As it was so windy we abandoned a planned birding outing, deciding, instead, to spend an hour in the chestnut coppice and oak of East Blean Wood and look for new fungi.
The first find of the day is a stunner which I wish I had the courage of my ID to take home for the pot. These renowned ‘mushrooms’ are notoriously difficult to cultivate but beloved of chefs and restaurant goers alike. Known in Italy as Porcini they flavour mushroom soup and are one of the few mushrooms that are picked as food. In the UK they were known as the Penny Bun.
Cep Boletus edulis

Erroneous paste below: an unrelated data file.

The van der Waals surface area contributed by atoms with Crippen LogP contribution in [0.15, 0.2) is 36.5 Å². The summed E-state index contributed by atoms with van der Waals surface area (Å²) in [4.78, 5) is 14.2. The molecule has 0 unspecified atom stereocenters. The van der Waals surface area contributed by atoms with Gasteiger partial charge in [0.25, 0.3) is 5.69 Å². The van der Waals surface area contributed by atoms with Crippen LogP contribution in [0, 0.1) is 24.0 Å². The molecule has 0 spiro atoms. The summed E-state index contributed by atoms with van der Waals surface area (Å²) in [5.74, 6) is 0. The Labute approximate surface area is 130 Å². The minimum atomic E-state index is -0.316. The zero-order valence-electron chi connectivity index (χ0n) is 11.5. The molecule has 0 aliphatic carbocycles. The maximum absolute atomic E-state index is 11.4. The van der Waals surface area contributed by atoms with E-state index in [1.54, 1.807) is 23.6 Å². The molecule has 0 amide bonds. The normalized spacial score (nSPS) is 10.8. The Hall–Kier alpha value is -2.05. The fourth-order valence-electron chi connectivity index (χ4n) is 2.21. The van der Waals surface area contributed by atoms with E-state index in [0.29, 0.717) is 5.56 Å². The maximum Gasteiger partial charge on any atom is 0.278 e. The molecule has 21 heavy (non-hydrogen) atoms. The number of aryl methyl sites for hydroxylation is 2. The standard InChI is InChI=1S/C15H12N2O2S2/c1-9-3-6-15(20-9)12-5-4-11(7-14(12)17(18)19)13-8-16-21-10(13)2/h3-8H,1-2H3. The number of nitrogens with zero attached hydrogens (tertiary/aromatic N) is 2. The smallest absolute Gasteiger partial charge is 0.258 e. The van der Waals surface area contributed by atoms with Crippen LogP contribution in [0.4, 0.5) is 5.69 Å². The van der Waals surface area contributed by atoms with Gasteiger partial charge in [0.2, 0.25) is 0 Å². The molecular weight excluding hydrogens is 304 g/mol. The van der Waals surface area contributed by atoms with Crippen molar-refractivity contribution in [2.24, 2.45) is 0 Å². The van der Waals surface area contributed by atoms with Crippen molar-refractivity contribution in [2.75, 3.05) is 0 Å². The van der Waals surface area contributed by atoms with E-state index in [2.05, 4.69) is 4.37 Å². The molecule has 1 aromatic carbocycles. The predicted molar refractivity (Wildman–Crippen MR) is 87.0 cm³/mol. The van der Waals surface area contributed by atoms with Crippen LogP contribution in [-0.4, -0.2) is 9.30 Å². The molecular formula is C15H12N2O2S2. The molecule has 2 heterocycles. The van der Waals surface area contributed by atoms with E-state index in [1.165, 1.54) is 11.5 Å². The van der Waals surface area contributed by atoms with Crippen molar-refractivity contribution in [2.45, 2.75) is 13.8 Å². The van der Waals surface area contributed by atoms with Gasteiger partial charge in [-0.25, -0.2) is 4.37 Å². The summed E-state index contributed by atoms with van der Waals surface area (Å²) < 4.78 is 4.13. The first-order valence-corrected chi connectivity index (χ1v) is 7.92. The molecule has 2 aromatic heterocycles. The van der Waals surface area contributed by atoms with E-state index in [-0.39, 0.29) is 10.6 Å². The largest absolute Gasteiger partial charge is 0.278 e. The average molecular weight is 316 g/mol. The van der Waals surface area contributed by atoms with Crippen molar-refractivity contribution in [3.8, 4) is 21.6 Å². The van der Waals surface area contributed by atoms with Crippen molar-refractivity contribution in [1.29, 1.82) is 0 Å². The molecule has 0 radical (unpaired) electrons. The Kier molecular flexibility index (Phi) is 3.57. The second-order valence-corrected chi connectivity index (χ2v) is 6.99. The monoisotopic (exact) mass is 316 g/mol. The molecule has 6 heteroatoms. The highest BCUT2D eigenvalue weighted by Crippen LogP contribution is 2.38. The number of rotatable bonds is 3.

Judging by the obvious signs of gnawing they are as well liked by some members of the animal kingdom. Apparently a number of insects and molluscs like them as well as squirrels and mice.
As the push up through the ground they have a distinctly human anatomical cast of the ruder kind.
When they first open they are white underneath and bulbous stems.
Underneath they mature to a light yellowy green. They do not have gills but a spongy arrangement of tiny tubes down which the spores travel to the outside world.
There is, like all fungi a range of forms and colours often with very bulbous stems and from light orangey brown caps…
…to very dark ones.